Trade accounts receivable are recorded at the net invoice value and are not interest bearing. Accounts receivable primarily consist of trade accounts receivable from the sales of LCT’s products, timing of cash receipts by the Company related to LSC credit card sales to customers, as well as LSC trade receivable amounts related to spa and distributor sales. The Company considers receivables past due based on the contractual payment terms. The Company reviews its exposure to accounts receivable and reserves specific amounts if collectability is no longer reasonably assured. The Company recorded an allowance for doubtful accounts of $3,000 and $12,000 as of September 30, 2021 and December 31, 2020, respectively.

Advances

On June 18, 2008, the Company entered into an agreement with BioTime, Inc. (“BioTime”), whereby BioTime paid an advance of $250,000 to LCT to produce, make, and distribute certain products. The $250,000 advance will be paid down with the first $250,000 of net revenues that otherwise would be allocated to LCT under the agreement. As of September 30, 2021, 0 revenues were realized and attributable to BioTime under this agreement.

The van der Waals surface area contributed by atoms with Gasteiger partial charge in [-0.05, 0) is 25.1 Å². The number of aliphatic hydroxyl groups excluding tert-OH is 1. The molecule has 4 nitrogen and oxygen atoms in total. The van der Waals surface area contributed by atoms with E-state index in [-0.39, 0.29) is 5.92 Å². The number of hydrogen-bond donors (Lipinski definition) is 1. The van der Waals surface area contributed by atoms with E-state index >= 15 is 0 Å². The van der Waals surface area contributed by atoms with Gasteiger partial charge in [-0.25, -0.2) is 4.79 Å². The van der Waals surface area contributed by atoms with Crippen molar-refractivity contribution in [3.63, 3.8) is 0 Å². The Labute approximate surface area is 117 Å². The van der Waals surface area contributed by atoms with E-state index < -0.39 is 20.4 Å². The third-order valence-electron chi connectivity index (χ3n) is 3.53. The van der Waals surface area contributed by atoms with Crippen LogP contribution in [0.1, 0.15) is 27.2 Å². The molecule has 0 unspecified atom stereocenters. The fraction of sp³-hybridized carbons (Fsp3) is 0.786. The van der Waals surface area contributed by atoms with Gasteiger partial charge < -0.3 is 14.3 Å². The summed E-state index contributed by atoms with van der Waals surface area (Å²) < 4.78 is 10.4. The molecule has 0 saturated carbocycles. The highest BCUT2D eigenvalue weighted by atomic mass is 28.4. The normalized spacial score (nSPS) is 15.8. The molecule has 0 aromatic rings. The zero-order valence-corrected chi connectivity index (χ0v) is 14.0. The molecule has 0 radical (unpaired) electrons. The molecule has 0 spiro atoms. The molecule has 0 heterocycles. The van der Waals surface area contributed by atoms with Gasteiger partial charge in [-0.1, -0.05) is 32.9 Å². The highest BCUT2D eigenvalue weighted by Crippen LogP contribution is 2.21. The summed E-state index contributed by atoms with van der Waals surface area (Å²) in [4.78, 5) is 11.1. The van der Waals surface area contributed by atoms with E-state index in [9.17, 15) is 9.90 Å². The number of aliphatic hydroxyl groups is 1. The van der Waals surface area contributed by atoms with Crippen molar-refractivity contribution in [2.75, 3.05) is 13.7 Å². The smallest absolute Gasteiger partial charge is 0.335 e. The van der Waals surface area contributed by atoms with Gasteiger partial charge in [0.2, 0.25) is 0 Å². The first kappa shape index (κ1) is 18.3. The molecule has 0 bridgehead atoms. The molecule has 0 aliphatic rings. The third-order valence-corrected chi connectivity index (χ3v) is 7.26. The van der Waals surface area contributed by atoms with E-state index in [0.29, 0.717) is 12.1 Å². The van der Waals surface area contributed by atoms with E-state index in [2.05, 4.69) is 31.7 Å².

Property and Equipment

Property and equipment are stated at cost. The provision for depreciation and amortization is computed using the straight-line method over the estimated useful lives of the assets, which are generally three to five years. Costs related to leasehold improvements are capitalized and amortized over the shorter of the remaining term of the lease or the estimated life of the asset.

Intangible Assets

Intangible assets consist of acquired patent licenses and capitalized legal fees related to the acquisition, filing, maintenance, and defense of patents and trademarks. Amortization begins once the patent is issued by the appropriate authoritative bodies. In the period in which a patent application is rejected or efforts to pursue the patent are abandoned, all the related accumulated costs are expensed. Patents and other intangible assets are amortized on a straight-line basis over the shorter of the useful life of the underlying patent, which is generally 15 years, or when the intangible asset is rejected or abandoned. All amortization expense related to intangible assets is included in general and administrative expense in the accompanying condensed consolidated statements of operations.

Long-Lived Asset Impairment